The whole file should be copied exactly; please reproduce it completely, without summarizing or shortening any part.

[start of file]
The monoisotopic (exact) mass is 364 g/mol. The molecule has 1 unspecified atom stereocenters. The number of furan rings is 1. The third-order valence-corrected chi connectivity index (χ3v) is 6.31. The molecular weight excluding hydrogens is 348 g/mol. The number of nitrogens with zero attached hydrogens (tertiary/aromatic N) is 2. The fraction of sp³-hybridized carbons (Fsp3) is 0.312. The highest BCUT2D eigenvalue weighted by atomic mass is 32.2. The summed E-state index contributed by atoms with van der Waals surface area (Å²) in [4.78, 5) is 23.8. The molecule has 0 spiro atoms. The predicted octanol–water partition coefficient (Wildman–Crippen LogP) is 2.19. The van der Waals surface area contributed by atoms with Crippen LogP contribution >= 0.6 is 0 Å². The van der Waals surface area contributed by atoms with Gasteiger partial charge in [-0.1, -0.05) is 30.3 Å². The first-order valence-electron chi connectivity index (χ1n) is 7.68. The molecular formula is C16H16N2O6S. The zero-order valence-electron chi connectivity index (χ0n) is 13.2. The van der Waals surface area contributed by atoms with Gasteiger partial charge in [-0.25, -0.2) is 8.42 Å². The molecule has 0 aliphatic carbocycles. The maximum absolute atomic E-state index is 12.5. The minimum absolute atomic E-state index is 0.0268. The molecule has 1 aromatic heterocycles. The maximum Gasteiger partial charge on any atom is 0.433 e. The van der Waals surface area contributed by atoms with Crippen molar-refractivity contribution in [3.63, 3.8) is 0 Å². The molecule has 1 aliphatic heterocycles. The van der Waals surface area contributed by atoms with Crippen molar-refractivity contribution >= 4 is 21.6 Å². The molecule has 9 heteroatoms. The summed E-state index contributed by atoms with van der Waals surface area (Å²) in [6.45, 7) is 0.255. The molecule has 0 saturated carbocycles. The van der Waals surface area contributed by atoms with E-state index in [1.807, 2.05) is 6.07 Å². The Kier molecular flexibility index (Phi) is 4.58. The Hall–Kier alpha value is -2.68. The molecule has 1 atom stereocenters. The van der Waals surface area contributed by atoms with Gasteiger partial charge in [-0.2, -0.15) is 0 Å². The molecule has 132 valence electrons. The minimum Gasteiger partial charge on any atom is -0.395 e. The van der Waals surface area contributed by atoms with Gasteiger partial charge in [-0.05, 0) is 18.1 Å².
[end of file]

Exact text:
The monoisotopic (exact) mass is 364 g/mol. The molecule has 1 unspecified atom stereocenters. The number of furan rings is 1. The third-order valence-corrected chi connectivity index (χ3v) is 6.31. The molecular weight excluding hydrogens is 348 g/mol. The number of nitrogens with zero attached hydrogens (tertiary/aromatic N) is 2. The fraction of sp³-hybridized carbons (Fsp3) is 0.312. The highest BCUT2D eigenvalue weighted by atomic mass is 32.2. The summed E-state index contributed by atoms with van der Waals surface area (Å²) in [4.78, 5) is 23.8. The molecule has 0 spiro atoms. The predicted octanol–water partition coefficient (Wildman–Crippen LogP) is 2.19. The van der Waals surface area contributed by atoms with Crippen LogP contribution >= 0.6 is 0 Å². The van der Waals surface area contributed by atoms with Gasteiger partial charge in [-0.1, -0.05) is 30.3 Å². The first-order valence-electron chi connectivity index (χ1n) is 7.68. The molecular formula is C16H16N2O6S. The zero-order valence-electron chi connectivity index (χ0n) is 13.2. The van der Waals surface area contributed by atoms with Gasteiger partial charge in [-0.25, -0.2) is 8.42 Å². The molecule has 0 aliphatic carbocycles. The maximum absolute atomic E-state index is 12.5. The minimum absolute atomic E-state index is 0.0268. The molecule has 1 aromatic heterocycles. The maximum Gasteiger partial charge on any atom is 0.433 e. The van der Waals surface area contributed by atoms with Crippen molar-refractivity contribution in [3.63, 3.8) is 0 Å². The molecule has 1 aliphatic heterocycles. The van der Waals surface area contributed by atoms with Crippen molar-refractivity contribution >= 4 is 21.6 Å². The molecule has 9 heteroatoms. The summed E-state index contributed by atoms with van der Waals surface area (Å²) in [6.45, 7) is 0.255. The molecule has 0 saturated carbocycles. The van der Waals surface area contributed by atoms with E-state index in [1.807, 2.05) is 6.07 Å². The Kier molecular flexibility index (Phi) is 4.58. The Hall–Kier alpha value is -2.68. The molecule has 1 atom stereocenters. The van der Waals surface area contributed by atoms with Gasteiger partial charge in [-0.2, -0.15) is 0 Å². The molecule has 132 valence electrons. The minimum Gasteiger partial charge on any atom is -0.395 e. The van der Waals surface area contributed by atoms with Gasteiger partial charge in [-0.05, 0) is 18.1 Å².